“I am concerned about each individual who is not coming back for a second shot of course, but I actually would have thought that there would be a higher rate of people not coming back,” said Dr. Leana Wen, a CNN medical analyst. “Based on what we know from other vaccines, there is a drop off for a whole number of reasons.”


Elliot Page to Sit Down With Oprah: Coming Out “Really Felt Imperative” Given Backlash Against Trans Youth

After appearing on the cover of Time magazine last month, Elliot Page is continuing to use his voice and celebrity to speak out in support of trans youth. The Umbrella Academy star sat down for a broad-ranging interview with Oprah, which will air later this week, discussing his personal journey and the urgency he feels to embrace candor as a means of advocacy.

“In this time we’re in right now, and especially with this horrible backlash we’re seeing toward trans people, and particularly trans youth, it really felt imperative” to open up about his identity and experience, Page tells Oprah in an exclusive preview clip for Vanity Fair. The full interview will stream on Apple+ Friday, April 30.

“It felt important and selfish for myself and my own wellbeing, and my mental health,” to come out and live truthfully, Page tells Oprah in the clip. “Also with this platform I have, the privilege that I have, and knowing the pain and the difficulties and the struggles I faced in my life, let alone what so many other people are facing. It absolutely felt just crucial and important for me to share that.”

Teen Vogue

Philly Museum Apologizes for Keeping Bones of a Black Child Killed in MOVE Bombing Raid for More Than 30 Years

The University of Pennsylvania has issued an apology after it was discovered that one of its museums stored remains of a MOVE bombing victim for more than 30 years.

According to the Washington Post, city officials wanted to determine if the remains belonged to Katricia “Tree” Africa, a 14-year-old killed in the bombing. They were not able to do so. The university then gave them to Alan Mann, a forensic anthropologist at the University of Pennsylvania, to see if he could come to a determination.

He could not.

So instead of getting the bones to the family, the university shelved them and shuttled them between academics and used them in videos for an online college course. News of this disgusting act came out in a Philadelphia Inquirer op-ed and a story in Billy Penn, a local news outlet. The articles reopened long-standing wounds in Philly. The act of police violence was one of the most egregious in the city’s history.

The Root

W. Va. governor unable to cite one example to justify trans athlete ban

West Virginia Gov. Jim Justice signed a bill Wednesday banning transgender athletes from competing on school sports teams that align with their gender.

On Friday, when pressed by MSNBC anchor Stephanie Ruhle to provide an example of a trans child “trying to gain an unfair competitive advantage” at a school in the state, Justice, a Republican, said he couldn’t.

“I don’t have that experience exactly to myself right now,” Justice said. When she pressed him harder, he said, “I can’t really tell you one, but I can tell you this, Stephanie: I’m a coach. I coach a girls’ basketball team, and I can tell you that we all know what an absolute advantage boys would have playing against girls.”

Ruhle responded, “But sir, you have no examples of this happening.” She added, “Why would you take your time to do this? Let’s talk about other things that I can give you examples of in your state. According to U.S. News & World Report, West Virginia ranks 45th in education, 47th in health care, 48th on the economy and 50th in infrastructure. If you cannot name one single example for me of a child doing this, why would you make this a priority? I just named four things that would seem to me like a much bigger priority.”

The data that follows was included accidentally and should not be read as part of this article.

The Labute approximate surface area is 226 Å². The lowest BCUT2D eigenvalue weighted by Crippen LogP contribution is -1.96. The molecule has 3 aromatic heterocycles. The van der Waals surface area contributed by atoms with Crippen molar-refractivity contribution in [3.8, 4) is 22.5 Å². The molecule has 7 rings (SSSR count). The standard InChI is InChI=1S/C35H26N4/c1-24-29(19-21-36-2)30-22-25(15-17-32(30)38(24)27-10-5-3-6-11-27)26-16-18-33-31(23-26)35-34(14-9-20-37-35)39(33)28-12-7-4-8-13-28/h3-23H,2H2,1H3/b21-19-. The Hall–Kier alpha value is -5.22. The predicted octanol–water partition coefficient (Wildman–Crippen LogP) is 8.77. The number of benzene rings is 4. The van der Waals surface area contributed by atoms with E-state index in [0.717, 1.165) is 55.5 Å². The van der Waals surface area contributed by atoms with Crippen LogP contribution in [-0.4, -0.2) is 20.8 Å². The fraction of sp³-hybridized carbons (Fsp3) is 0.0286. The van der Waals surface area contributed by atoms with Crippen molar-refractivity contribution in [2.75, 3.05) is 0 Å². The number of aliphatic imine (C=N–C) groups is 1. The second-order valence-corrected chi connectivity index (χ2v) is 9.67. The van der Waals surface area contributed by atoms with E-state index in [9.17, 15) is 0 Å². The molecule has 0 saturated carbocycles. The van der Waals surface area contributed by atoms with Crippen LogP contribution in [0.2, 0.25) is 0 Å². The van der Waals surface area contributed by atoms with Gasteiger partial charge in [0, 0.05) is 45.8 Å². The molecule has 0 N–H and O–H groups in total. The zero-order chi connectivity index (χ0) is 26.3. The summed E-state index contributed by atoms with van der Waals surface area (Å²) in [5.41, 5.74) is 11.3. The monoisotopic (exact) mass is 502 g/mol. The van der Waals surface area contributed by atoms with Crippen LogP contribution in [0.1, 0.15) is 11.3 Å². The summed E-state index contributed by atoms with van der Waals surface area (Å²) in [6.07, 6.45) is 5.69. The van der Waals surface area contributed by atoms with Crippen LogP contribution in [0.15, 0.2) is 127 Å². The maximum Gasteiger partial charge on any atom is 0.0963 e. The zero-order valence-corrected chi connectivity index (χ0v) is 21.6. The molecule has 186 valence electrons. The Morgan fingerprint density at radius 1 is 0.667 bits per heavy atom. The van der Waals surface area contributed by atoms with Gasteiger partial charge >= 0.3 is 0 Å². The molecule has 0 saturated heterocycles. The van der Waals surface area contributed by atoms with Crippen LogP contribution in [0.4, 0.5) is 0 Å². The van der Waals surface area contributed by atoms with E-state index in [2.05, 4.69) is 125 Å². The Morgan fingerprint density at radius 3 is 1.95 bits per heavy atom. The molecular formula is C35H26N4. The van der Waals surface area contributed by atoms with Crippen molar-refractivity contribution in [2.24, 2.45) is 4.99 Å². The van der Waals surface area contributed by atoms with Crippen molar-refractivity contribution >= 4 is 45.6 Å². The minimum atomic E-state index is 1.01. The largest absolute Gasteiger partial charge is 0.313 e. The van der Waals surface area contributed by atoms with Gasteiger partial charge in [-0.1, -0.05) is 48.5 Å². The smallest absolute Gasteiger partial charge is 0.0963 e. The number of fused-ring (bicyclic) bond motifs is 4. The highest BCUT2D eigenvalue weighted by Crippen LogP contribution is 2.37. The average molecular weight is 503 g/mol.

Justice said the bill wasn’t a priority for him — it was just sent to his desk.

NBC News

Former ICE detainee interrupts President Biden’s speech — here’s her story

President Joe Biden was interrupted during a Georgia rally on Thursday by protesters urging him to close ICE jails.

In an exclusive interview with Newsy, one of the protesters, a transgender woman from Mexico who spent 13 months in ICE detention, says now is the time for a change.

“We want accountability. We went to support you, we went to support our two senators from Georgia. This is time to bring back to the community,” says Estrella Sanchez.

President Biden responded to Sanchez and her fellow activists on stage.

“There should be no private prisons, period. None, period. That’s what they’re talking about: private detention centers. They should not exist. And we are working to close all of them,” he said. 

The president then told the hecklers to give him five days. He later clarified to reporters he was “teasing” the activists about the timeframe. 


How Ableism Can Manifest in Fandom—and How to End It

The first time I saw someone use the word “delulu” in my corner of stan Twitter fandom, I thought nothing of it. Even with the context — essentially roasting someone for talking about their headcanon for a Korean idol — I didn’t make the connection between the cutesy word and what it was slang for. That “delulu” was short for “delusional” didn’t pop into my mind until I saw people reacting to it. I realized what I was missing in that moment.

At this point across fandoms, we largely recognize that framing fandom as only for “crazy fangirls” is harmful and incorrect. We push back at outside writers who insist upon the phrase, because it’s a narrative that is ableist and misogynistic, and on top of that, erases the presence of people who aren’t women in fandom. However, it’s important that we all work on looking critically about how we handle ableism within fandom as well.

Teen Vogue

Florida passes bill prohibiting social media companies from banning politicians

The Florida House and Senate voted this week to pass legislation that would prohibit social media companies from banning politicians.

Fines for social media companies that try to ban politicians from their platforms could add up to $250,000 a day for statewide politicians and $25,000 a day for other elected officials, the Sun-Sentinel reported.

The bill, which still allows for politicians to be suspended for two weeks and for individual posts to be taken down if they violate the company’s policies, is now headed to Republican Gov. Ron DeSantis.

The Hill